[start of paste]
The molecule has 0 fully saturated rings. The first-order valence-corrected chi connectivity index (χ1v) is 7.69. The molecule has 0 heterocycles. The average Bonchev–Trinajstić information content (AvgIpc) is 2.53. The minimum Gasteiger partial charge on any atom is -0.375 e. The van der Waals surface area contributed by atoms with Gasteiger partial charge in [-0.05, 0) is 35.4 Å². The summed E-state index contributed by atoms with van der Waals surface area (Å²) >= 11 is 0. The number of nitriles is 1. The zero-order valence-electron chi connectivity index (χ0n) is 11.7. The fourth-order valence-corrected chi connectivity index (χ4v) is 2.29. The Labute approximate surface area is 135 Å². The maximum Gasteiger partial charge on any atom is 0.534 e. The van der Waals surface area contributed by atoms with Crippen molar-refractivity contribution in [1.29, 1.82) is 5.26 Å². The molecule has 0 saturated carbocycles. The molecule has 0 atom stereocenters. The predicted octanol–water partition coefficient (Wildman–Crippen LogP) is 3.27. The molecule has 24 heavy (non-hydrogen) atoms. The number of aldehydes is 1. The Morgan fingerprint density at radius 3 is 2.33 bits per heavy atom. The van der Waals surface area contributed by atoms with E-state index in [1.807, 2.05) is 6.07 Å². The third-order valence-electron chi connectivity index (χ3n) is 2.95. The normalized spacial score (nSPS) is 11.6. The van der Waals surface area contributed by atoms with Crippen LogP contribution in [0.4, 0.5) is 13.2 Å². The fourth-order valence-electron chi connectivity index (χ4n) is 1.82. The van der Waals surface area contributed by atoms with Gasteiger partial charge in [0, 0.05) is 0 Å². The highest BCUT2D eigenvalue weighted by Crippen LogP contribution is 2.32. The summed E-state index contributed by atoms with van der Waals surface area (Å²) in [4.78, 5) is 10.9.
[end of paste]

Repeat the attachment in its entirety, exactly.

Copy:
The molecule has 0 fully saturated rings. The first-order valence-corrected chi connectivity index (χ1v) is 7.69. The molecule has 0 heterocycles. The average Bonchev–Trinajstić information content (AvgIpc) is 2.53. The minimum Gasteiger partial charge on any atom is -0.375 e. The van der Waals surface area contributed by atoms with Gasteiger partial charge in [-0.05, 0) is 35.4 Å². The summed E-state index contributed by atoms with van der Waals surface area (Å²) >= 11 is 0. The number of nitriles is 1. The zero-order valence-electron chi connectivity index (χ0n) is 11.7. The fourth-order valence-corrected chi connectivity index (χ4v) is 2.29. The Labute approximate surface area is 135 Å². The maximum Gasteiger partial charge on any atom is 0.534 e. The van der Waals surface area contributed by atoms with Crippen molar-refractivity contribution in [1.29, 1.82) is 5.26 Å². The molecule has 0 saturated carbocycles. The molecule has 0 atom stereocenters. The predicted octanol–water partition coefficient (Wildman–Crippen LogP) is 3.27. The molecule has 24 heavy (non-hydrogen) atoms. The number of aldehydes is 1. The Morgan fingerprint density at radius 3 is 2.33 bits per heavy atom. The van der Waals surface area contributed by atoms with E-state index in [1.807, 2.05) is 6.07 Å². The third-order valence-electron chi connectivity index (χ3n) is 2.95. The normalized spacial score (nSPS) is 11.6. The van der Waals surface area contributed by atoms with Crippen LogP contribution in [0.4, 0.5) is 13.2 Å². The fourth-order valence-electron chi connectivity index (χ4n) is 1.82. The van der Waals surface area contributed by atoms with Gasteiger partial charge in [0, 0.05) is 0 Å². The highest BCUT2D eigenvalue weighted by Crippen LogP contribution is 2.32. The summed E-state index contributed by atoms with van der Waals surface area (Å²) in [4.78, 5) is 10.9.